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If You Tell a Lie Often Enough

It's difficult to counter the misinformation put out by so-called environmentalists

Feb 04, 2015

It's difficult to counter the misinformation put out by so-called environmentalists who have their hands in all kinds of organizations, elected offices and appointed bureaurcrats.

They've done a good job convincing the people of California that agriculture and farming use 80% of the water when the real number is 40% (It's 40%, Stupid). They would also have us believe that the current water situation is caused soley by the drought when there are numerous policy decisions that have been made making the situation drastically worse.

Governor Jerry Brown blew off any policy problems when he said, "Governors can't make it rain" back in January.

And, as the L.A. Times reported in December, "a
growing number of environmental groups and their allies in the House take the view that Congress should simply stay out of the state's water allocation issues." The environmentalists use Congress and the EPA to pass the laws and regulations they want, but act like Congress shouldn't get involved if they propose changes they don't like.

In privious newsletters we've chronicled how environmentalists supported the California Water Bond's storage proposal even though they don't support new dams and guarantee their supporters no dams will be built (
Prop 1 is not earmarked for new dams). The delay game has already started on any dam construction (Storage-Gate). We could go on.

So, now the State Water Contractors have released what they call a Delta Doozy. They like to point out misinformation being spread about the Delta. The latest is an opinion piece that appeared in the San Francisco Chronicle claiming "
there were no restrictions on delta water pumping in 2014 caused by smelt.” Can they really believe what they're saying? Read about it in the Delta Doozy.

Delta Doozy: Public Water Agencies Didn't Face Supply Cutbacks Last Year Due to Delta Smelt
 

This week’s Doozy comes from an opinion editorial, “Save delta salmon: Smelt are red herring in California water wars,” written by John McManus that appeared in The San Francisco Chronicle:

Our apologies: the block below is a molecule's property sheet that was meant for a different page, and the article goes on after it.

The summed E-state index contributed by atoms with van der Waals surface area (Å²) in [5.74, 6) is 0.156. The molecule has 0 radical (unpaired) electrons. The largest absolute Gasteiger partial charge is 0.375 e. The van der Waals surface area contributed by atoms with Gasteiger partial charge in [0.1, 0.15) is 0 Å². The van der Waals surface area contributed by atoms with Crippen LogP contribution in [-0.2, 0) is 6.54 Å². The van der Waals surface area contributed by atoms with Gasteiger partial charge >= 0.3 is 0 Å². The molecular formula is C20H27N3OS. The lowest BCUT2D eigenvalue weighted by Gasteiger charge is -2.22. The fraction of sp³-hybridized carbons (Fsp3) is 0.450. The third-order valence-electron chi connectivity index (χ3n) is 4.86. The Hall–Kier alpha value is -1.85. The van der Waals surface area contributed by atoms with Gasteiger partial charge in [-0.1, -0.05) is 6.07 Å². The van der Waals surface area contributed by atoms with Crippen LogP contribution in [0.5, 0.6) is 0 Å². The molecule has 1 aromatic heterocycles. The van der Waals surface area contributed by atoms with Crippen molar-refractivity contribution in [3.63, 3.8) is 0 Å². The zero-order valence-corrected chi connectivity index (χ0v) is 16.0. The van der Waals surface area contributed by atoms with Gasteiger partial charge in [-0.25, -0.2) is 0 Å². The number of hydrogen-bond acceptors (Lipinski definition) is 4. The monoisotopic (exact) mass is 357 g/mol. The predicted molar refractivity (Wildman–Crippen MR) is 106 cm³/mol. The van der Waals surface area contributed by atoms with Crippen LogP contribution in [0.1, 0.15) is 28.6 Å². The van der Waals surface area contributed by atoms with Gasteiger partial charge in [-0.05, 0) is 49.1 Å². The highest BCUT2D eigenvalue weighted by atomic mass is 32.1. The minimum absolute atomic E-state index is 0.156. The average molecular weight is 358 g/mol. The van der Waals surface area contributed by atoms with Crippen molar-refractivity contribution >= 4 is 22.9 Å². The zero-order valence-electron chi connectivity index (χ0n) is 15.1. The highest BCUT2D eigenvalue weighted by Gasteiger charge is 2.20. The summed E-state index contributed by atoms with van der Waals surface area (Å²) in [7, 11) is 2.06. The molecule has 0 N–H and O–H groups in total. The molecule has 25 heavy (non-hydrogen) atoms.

“When you hear about water users south of the Sacramento-San Joaquin River Delta complaining about delta smelt forcing restrictions on water pumping, take it with a grain of salt…The U.S. Fish and Wildlife Service is on record saying there were no restrictions on delta water pumping in 2014 caused by smelt.”

Some Facts for the Record: Salmon fisherman John McManus says to take it with a grain of salt when public water agencies say California’s two largest water projects (that serve much of the Bay Area) faced supply cutbacks last year due to Delta smelt. The problem with Mr. McManus’ assertion is that it is based on a statement made by the U.S. Fish and Wildlife Service on December 1 – a statement that is no longer true today.


Here is a grain of information about what actually happened. The most severe restrictions are often triggered when water is abundant. When storms came through in mid-December, water agencies worked closely with fish and wildlife agencies to comply with endangered species regulations while trying to capture some water for people, businesses and farms. Despite these efforts, we still lost nearly 200,000 acre-feet of water. To put that in perspective, San Francisco uses roughly 80,000 acre-feet of water annually. Although water agencies voluntarily reduced exports to prevent more severe cutbacks, these losses were directly related to the regulations in place for Delta smelt. The claim that the state’s public water agencies did not lose water supplies due to Delta smelt protective regulations simply isn’t true.
View the doozy here.

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